11. Classification of FCs and OCs is not unfair, subjective or in violation of Article

3)Binani Industries Vs Bank of Baroda, National Company Law Tribunal, Kolkata Bench, Kolkata

Facts

CIRP process was Initiated against Binani Industries by Committee Of Creditors Due to default of Dues.

The meeting was held on 14 March 2018 with 99.43 per cent of the Committee of Creditors (COC) accepting Rajputana Properties Private Limited’s Resolution Strategy.

Nonetheless, a dissent note was registered by 10.53 per cent of the COC who were forced to vote in support of the “Resolution Program.” They said they had not been treated fairly relative to other financial investors who were the corporate debtor’s corporate guarantors. The RP submitted a request for approval of the Resolution Plan in Binani Cement Limited pursuant to Sections 30 and 31 of IBC r/w Regulation 39 of the Insolvency and Bankruptcy Board of India Rules, 2016.

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The Resolution Plan of Rajputana Properties Pvt. Ltd. envisaged that the Financial Creditors such as, ‘Edelweiss Asset Restructuring Company Limited’, ‘IDBI Bank Limited’, ‘Bank of Baroda’, ‘Canara Bank’, ‘Bank of India’, State Bank of India’ would be given 100% of the verified claim whereas lesser percentage was proposed for the claims of other Financial creditors such as Export-Import Bank of India (72.59%) and State Bank of India-Hong Kong (10%). The resolution plan was held to be discriminatory by some of the lenders and they filed an application to NCLT for not Considering it and file revised plans.

Issues

Whether  RP exceeded his power in Appointing Other Professionals and Outsourcing Works?

Whether Non Considering of revised offer from Ultratech is Violative of Provisions Under IBC?

Judgement 

1. Whether  RP exceeded his power in Appointing Other Professionals and Outsourcing Works?

The Tribunal observed that costs incurred by RP in engaging people was exorbitant and directed costs should be reasonable.

2. Whether Non-Considering of revised offer from Ultratech is Violative of Provisions Under IBC?

Yes, It is violative as the CoC decided to negotiate with only the H1 bidder which is against the basic provisions Of code aimed at maximising value. The Coc went ahead with Approval of plan submitted by Rajputana Properties which is Unjust and Arbitrary, Company which was not an H1 bidder was as Disqualified from the Bidding Process. which is not valid due to the following:

  1. Negotiation only With H1 Bidder Not the test Of the code. RP should Act independent Of CoC, his resolution Plan should Be fair across all Categories Of Creditors.
  2. RP and CoC should aim at Maximisation of Value, Receipt  of Email not a Criteria For rejection
  3. He is duty bound To place all plans that satisfy requirements Of Sec. 30(2)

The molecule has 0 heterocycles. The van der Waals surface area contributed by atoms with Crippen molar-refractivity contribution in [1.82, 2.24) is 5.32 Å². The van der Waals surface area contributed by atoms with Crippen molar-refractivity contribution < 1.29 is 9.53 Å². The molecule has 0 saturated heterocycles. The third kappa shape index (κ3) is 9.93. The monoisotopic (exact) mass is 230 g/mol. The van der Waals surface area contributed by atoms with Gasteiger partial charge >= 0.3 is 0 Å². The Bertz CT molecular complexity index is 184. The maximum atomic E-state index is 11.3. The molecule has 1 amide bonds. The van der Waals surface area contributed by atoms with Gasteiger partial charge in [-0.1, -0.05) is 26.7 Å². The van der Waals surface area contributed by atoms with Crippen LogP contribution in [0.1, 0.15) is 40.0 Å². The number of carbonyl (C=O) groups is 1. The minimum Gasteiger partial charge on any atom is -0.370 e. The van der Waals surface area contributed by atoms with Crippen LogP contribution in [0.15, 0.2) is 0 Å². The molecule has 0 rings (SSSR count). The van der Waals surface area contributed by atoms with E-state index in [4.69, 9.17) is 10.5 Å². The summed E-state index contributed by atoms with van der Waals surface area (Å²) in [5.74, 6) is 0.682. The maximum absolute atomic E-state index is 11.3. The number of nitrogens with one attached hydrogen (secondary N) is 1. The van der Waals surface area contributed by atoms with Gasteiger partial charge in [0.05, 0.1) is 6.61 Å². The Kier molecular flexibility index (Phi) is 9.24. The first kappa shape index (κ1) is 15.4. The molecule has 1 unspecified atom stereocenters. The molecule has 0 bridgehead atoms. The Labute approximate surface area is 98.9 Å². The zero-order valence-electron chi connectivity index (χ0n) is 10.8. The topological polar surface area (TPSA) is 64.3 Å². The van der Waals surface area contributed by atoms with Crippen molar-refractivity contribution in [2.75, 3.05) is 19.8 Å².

4. Any plan/bid submission till CIR process is not concluded to be taken to its logical conclusion.

3. Whether the Resolution Plan is Discriminative Against Unsecured Financial Creditors?

NCLT observed that there has been Discrimination In Consideration of Claims of Financial Creditors in the Resolution Plan and the Resolution Plan Accordingly Needed Modifications

4. Whether RP has Ignored Claims Of Operational Creditors?

The NCLT observed That a Reduction In Amounts Payable to Operational Creditors Is Acceptable However Such Reduction Should Be Acceptable To all Class of Creditors Since the Plan Contained settlements At Various class Of Creditors Differently the NCLT observed that Resolution Plan Contravenes Some Provisions Of the Code as such Regulation is not in line with the Objectives Of Code.

4) Tata Sons Vs Cyrus Mistry Case

Facts

Due To disagreements and difference Of Opinion between Tata Trusts (Largest Shareholder of Tata Sons) and Cyrus Mistry(Then Chairman of Tata Sons) Cyrus was removed From his Position Of Chairman on Charges of gross Mismanagement  Of Company

NCLT Judgement

NCLT Mumbai sets aside the two investment firms of the Mistry family’s complaint on the question of viability, stating that they did not meet the criteria for filing a case of alleged exploitation of minority shareholders under the Companies Act, 2013— 10 per cent stake in a business.

NCLT Mumbai denies Mistry’s petitions opposing his dismissal as chairman of Tata Sons as well as Ratan Tata’s and the company’s board’s charges of systemic abuse. In his claims of mismanagement in Tata group companies, the court said it saw little substance. NCLT Mumbai also refuses petitions requesting a waiver from the two investment firms on the grounds that they have at least 10% share of a filing their case of oppression and mismanagement against Tata sons by SP  Group.

NCLAT Judgement

Mistry’s investment firms are pursuing the NCLAT, appealing the NCLT order that dismissed their demands for maintenance. They also challenged their plea for a waiver to be rejected.  On Sept. 21, 2017, NCLAT allowed petitions from the two investment firms requesting a waiver in filing case of injustice and mismanagement against Tata Sons but rejected Mistry’s other petition on sustainability claiming the firms did not.  On Dec. 18, 2019: NCLAT reinstated Cyrus Mistry as Tata Sons Ltd’s executive chairman, but postponed its execution for four weeks to give Tata Group time to appeal.

SC Judgement – awaited

5) Mack Soft Tech Pvt. Limited&Anr. Vs  Quinn Logistics India Pvt. Limited

Issue

Whether Financial Creditor Can Claim Its Dues & File Action Under IBC For in Case Of No Supporting Documents or Over Limitation Period?

Judgement

Limitation Act, 1963 is not valid for claiming amount under IBC but Application Under Sec-7 is Time –Barred For 3 Years. But in this case, the cause of action is continuing, therefore, application Under Sec-7 Is Admissable.